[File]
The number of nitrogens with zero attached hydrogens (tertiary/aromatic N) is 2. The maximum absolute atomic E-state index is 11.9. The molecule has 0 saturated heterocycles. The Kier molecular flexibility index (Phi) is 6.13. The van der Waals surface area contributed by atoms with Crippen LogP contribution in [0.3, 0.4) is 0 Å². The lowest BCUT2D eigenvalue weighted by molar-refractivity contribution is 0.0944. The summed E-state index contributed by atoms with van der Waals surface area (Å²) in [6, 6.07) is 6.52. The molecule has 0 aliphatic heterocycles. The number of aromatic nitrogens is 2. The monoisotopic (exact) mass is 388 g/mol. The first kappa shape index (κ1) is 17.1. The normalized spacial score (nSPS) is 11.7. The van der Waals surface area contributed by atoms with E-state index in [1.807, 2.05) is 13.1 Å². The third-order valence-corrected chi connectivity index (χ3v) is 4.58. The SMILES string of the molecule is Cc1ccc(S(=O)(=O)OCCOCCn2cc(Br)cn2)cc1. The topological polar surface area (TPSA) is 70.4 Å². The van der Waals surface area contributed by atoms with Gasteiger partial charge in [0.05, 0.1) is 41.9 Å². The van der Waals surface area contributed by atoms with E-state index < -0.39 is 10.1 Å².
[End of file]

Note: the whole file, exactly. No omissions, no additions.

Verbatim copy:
The number of nitrogens with zero attached hydrogens (tertiary/aromatic N) is 2. The maximum absolute atomic E-state index is 11.9. The molecule has 0 saturated heterocycles. The Kier molecular flexibility index (Phi) is 6.13. The van der Waals surface area contributed by atoms with Crippen LogP contribution in [0.3, 0.4) is 0 Å². The lowest BCUT2D eigenvalue weighted by molar-refractivity contribution is 0.0944. The summed E-state index contributed by atoms with van der Waals surface area (Å²) in [6, 6.07) is 6.52. The molecule has 0 aliphatic heterocycles. The number of aromatic nitrogens is 2. The monoisotopic (exact) mass is 388 g/mol. The first kappa shape index (κ1) is 17.1. The normalized spacial score (nSPS) is 11.7. The van der Waals surface area contributed by atoms with E-state index in [1.807, 2.05) is 13.1 Å². The third-order valence-corrected chi connectivity index (χ3v) is 4.58. The SMILES string of the molecule is Cc1ccc(S(=O)(=O)OCCOCCn2cc(Br)cn2)cc1. The topological polar surface area (TPSA) is 70.4 Å². The van der Waals surface area contributed by atoms with Gasteiger partial charge in [0.05, 0.1) is 41.9 Å². The van der Waals surface area contributed by atoms with E-state index < -0.39 is 10.1 Å².